Death to All and Gorguts played Irving Plaza (pics, review)
On Thursday June 28th, 2012, Death / Chuck Schuldiner tribute band Death To All rolled into NYC to lay a beating onto a sold-out, sweaty, wood-swellingly humid Irving Plaza. To call them a tribute band sort of trivializes just how mighty an assemblage Death To All actually is; a tribute band generally consists of fanboys and fangirls trying to make a buck playing someone else’s music for roomfuls of mouthbreathers with low entertainment standards. The members of Death to All, however, were actual band members of Death during their ever evolving 18 year history, from 1983 through 2001 when the band disbanded following the sad and probably preventable death of Chuck Schuldiner.
For those not in the know; On May 13th, 1999, on his 32nd birthday, Chuck Schuldiner was diagnosed with a high-grade pontine glioma which is a malignant type of brain cancer that invades the brainstem. After a serious onslaught of radiation therapy, the tumor was neutralized and, after a surgery to remove what was left of the tumor, Schuldiner appeared to have a clean bill of health; and a pile of medical bills totaling over $70,000. Uninsured and unable to cover the costs, the metal community rallied in support of Schuldiner with benefit concerts, auctions, and other fundraisers to raise the appropriate funds. After this experience Schuldiner got himself insurance, but when the cancer came back his insurer wouldn’t cover the procedures necessary to saving his life as his cancer was a pre-existing condition. More large scale benefits and auctions took place to come to his aid once again, but he eventually succumbed to pneumonia on December 13th, 2001.
This Death To All Tour was not only set about to pay tribute to Chuck Schuldiner who is hands down THE father of Death metal, but it was also devised with the intention of donating 20% of all ticket sales to the Sweet Relief Musicians Fund whose aim is to provide “financial assistance to all types of career musicians who are struggling to make ends meet while facing illness, disability, or age-related problems.” And, man, this show could not have happened on a more historical day as Thursday June 28th, 2012 is the day the Supreme Court upheld President Obama’s health care overhaul law. Had this existed in 1999, perhaps Death would be still be cranking out ear splitting masterworks in death metal.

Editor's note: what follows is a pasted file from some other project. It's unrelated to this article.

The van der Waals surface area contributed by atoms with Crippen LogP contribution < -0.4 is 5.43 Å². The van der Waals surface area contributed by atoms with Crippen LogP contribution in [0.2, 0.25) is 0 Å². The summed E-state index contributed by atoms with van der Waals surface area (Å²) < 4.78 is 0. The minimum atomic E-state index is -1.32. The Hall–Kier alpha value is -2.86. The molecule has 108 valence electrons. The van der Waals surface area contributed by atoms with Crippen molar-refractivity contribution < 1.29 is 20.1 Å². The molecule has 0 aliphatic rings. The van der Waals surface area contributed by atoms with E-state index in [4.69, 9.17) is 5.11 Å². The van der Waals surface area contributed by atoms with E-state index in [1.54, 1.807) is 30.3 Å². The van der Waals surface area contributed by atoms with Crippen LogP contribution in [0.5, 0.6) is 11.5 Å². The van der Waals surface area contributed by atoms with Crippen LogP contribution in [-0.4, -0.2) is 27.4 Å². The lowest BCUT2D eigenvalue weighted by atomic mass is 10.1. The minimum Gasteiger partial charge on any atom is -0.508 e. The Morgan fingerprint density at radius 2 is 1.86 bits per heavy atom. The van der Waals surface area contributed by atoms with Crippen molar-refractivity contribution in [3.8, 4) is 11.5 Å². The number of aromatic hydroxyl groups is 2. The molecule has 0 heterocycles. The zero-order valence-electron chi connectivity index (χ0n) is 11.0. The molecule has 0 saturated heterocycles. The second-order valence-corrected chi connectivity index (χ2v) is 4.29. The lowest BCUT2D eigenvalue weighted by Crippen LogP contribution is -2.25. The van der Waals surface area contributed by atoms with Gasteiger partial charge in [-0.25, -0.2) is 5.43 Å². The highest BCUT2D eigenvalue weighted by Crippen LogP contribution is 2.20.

The show kicked off at 8PM on the nose with Canadian death metal gods Gorguts. I first came to know Gorguts back in 1989 or 1990 when I saw a small blurb about them in Metal Maniacs. At the tail end of the blurb was an address from where you could order their demo tape. I sent away for the demo and when I got it it blew my mind. Seeing them last night was a personal triumph as I had never seen them before. The years have not slowed them down one bit. Their blast beats and time changes were super tight and brought me back to the day when bands like Gorguts and Deicide dominated the blast beat death metal scene. They played a phenomenal selection of cuts during their 45-minute set, a particular highlight for me being Stiff and Cold.
After a brief intermission for a gear changeover, the lights dimmed, the projector screen ascended, and the crowd absolutely exploded. I can’t imagine a more enthusiastic response even if Chuck had shown up in the flesh. Although we wouldn’t be seeing Chuck, we would be seeing some of the other members behind one of death metal’s greatest bands. They kicked things off with the song “Zombie Ritual” from their 1987 debut Scream Bloody Gore. This song for me is THE archetypical death metal song; it’s got speed, classic half time sections, fast double bass pummeling, throat splitting vocals… the works. For them to open the show with this was a stroke of genius because it not only represents the beginning of Death’s career releasing records, but it also represents the very birth of death metal as we know it.
Other highlights included Spiritual Healing‘s “Within the Mind” and Human‘s “Lack of comprehension,” but the set covered their entire canon. At one point early in the evening Irving Plaza’s AC clearly stopped working, creating an atmosphere of unbearable heat, humidity, and misery. The humidity level was so appalling that every surface in the venue with the exception of the lower lobby was covered in moisture; stairs, bars, walls, bouncers… the balcony even looked like it was in a fog. It was as though as steam pipe had ruptured or something. At about 10:45 I couldn’t take it anymore and so I joined legions of other fans in the lower lobby to watch the show on a TV. It was very disappointing to have to close out the evening like that, but it got to the point that not only was every floor surface a slip-fall-break-something hazard, but breathing was almost impossible. On the plus side I got to meet and talk to Gorguts’ main man Luc Lemay at the merch table. Not only was he one of the nicest people I have ever met, he had a hand shake that could crush a bowling ball.
More steamy pictures from Death to All and Gorguts sets are below.
Death to All